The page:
“There’s no year-round breeding population of any octopus species in Narragansett Bay,” Kovarsky said. “The only ones that we see within the bay are what we would consider a ‘Gulf Stream orphan.’ Their year-round range is more south or tropical than here, so what happens is eggs or juveniles get washed into Narragansett Bay by the Gulf Stream current. They do great here in the summer, but as it gets colder and colder, they try to migrate south, but most likely they don’t make it back to warmer waters before it gets too cold for them to survive.”
A younger common octopus, rescued more recently by a local lobsterman, will also live out its remaining life under Kovarsky’s care. The species lives, on average, for about two years, but some can live for up to three years or so. They can reach up to nearly 4 feet in length including arms.
“Any ones that we get, we try and give them good forever homes, because they’re just not going to make it,” he said.
They live in separate tanks, because, as Kovarsky noted, they are “extremely aggressive with each other” and “they’ll kill each other very quickly.”
“They really can’t live with anything you don’t mind losing at some point,” he said with a laugh.
The Atlantic silversides “sharing” the tanks with Kovarsky’s two common octopuses won’t be around long.
When he spoke to ecoRI News about octopuses, Kovarsky reeled off a list of adjectives to describe them: amazing, beautiful, interactive, clever, sophisticated. He noted that during his 15 years working for Save The Bay he has found more than one common octopus out of its tank. Their Houdini disappearing act has since been solved.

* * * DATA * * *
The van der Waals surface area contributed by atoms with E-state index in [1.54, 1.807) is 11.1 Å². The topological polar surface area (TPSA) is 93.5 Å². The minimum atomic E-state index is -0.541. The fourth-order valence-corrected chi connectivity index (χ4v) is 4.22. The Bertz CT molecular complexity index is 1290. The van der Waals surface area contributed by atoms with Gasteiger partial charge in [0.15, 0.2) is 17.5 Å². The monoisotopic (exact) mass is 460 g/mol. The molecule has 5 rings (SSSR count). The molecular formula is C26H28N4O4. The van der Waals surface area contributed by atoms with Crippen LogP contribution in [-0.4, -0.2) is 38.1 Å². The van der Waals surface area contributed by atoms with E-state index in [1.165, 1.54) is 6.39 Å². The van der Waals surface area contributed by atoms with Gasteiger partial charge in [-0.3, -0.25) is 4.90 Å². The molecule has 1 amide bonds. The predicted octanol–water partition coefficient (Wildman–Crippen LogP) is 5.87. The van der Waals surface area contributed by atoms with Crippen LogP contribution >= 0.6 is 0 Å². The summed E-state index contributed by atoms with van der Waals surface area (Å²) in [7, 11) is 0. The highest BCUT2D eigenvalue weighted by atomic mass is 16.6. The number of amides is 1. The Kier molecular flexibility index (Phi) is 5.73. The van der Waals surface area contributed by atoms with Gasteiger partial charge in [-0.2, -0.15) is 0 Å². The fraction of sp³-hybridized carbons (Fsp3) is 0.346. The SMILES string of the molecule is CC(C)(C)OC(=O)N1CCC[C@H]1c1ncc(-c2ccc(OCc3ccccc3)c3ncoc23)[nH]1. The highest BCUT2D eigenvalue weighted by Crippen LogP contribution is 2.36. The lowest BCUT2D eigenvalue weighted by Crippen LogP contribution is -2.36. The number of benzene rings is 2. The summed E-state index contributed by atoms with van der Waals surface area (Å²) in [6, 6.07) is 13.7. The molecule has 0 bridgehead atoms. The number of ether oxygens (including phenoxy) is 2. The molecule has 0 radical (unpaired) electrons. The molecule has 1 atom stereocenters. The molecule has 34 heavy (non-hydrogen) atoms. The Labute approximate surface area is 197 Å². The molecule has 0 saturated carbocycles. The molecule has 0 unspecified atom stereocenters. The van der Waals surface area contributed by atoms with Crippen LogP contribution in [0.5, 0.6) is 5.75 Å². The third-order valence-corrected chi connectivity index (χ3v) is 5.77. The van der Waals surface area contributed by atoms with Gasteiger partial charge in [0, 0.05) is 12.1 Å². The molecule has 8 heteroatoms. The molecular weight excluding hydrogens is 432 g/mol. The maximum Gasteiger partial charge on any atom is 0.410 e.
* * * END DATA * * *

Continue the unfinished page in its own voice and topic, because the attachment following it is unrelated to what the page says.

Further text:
“An adult common octopus can fit through a hole the size of a dime,” Kovarsky said. “That’s a three-and-a-half-foot-long animal squishing right through. It’s only restricted by any hard parts on its body, so the beak where the mouth is is the largest hard spot on its body and that’s just under the size of a dime.”
Octopuses have the ability to recognize people. Scientific American reported a story from the University of Otago in New Zealand where a captive octopus apparently took a dislike (or crush?) to one of the staff. Every time the person passed the tank, the octopus squirted a jet of water at her.
They also can cause mischief. In at least two aquariums, octopuses have learned to turn off the lights by squirting jets of water at the bulbs and short-circuiting the power supply, according to the 2017 story. At the University of Otago, this game became so expensive that the octopus had to be released back into the wild.